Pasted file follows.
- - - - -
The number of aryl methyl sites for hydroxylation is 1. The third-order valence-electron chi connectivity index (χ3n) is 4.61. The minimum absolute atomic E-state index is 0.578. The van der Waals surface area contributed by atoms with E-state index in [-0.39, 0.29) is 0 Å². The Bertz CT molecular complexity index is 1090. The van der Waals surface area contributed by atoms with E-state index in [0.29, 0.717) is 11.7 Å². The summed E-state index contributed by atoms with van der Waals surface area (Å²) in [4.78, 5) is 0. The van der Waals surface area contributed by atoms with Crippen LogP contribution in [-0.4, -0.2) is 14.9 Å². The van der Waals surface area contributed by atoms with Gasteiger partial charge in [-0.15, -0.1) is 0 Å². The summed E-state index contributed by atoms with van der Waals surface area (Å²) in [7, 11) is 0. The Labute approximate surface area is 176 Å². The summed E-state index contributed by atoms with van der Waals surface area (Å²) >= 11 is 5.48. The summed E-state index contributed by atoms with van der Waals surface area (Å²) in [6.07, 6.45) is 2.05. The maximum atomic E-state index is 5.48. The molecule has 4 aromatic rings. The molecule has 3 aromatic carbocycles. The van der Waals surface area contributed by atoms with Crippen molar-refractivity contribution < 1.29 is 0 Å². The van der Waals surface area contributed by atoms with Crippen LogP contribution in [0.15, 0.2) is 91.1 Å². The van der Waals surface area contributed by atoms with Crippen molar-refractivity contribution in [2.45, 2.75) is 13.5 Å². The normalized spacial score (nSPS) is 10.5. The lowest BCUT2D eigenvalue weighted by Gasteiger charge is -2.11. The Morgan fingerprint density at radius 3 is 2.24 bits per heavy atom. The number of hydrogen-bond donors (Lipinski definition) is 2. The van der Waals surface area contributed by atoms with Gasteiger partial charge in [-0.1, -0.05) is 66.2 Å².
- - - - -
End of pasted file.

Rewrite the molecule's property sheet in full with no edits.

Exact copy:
The number of aryl methyl sites for hydroxylation is 1. The third-order valence-electron chi connectivity index (χ3n) is 4.61. The minimum absolute atomic E-state index is 0.578. The van der Waals surface area contributed by atoms with E-state index in [-0.39, 0.29) is 0 Å². The Bertz CT molecular complexity index is 1090. The van der Waals surface area contributed by atoms with E-state index in [0.29, 0.717) is 11.7 Å². The summed E-state index contributed by atoms with van der Waals surface area (Å²) in [4.78, 5) is 0. The van der Waals surface area contributed by atoms with Crippen LogP contribution in [-0.4, -0.2) is 14.9 Å². The van der Waals surface area contributed by atoms with Gasteiger partial charge in [-0.15, -0.1) is 0 Å². The summed E-state index contributed by atoms with van der Waals surface area (Å²) in [7, 11) is 0. The Labute approximate surface area is 176 Å². The summed E-state index contributed by atoms with van der Waals surface area (Å²) >= 11 is 5.48. The summed E-state index contributed by atoms with van der Waals surface area (Å²) in [6.07, 6.45) is 2.05. The maximum atomic E-state index is 5.48. The molecule has 4 aromatic rings. The molecule has 3 aromatic carbocycles. The van der Waals surface area contributed by atoms with Crippen molar-refractivity contribution < 1.29 is 0 Å². The van der Waals surface area contributed by atoms with Crippen LogP contribution in [0.15, 0.2) is 91.1 Å². The van der Waals surface area contributed by atoms with Crippen molar-refractivity contribution in [2.45, 2.75) is 13.5 Å². The normalized spacial score (nSPS) is 10.5. The lowest BCUT2D eigenvalue weighted by Gasteiger charge is -2.11. The Morgan fingerprint density at radius 3 is 2.24 bits per heavy atom. The number of hydrogen-bond donors (Lipinski definition) is 2. The van der Waals surface area contributed by atoms with Gasteiger partial charge in [-0.1, -0.05) is 66.2 Å².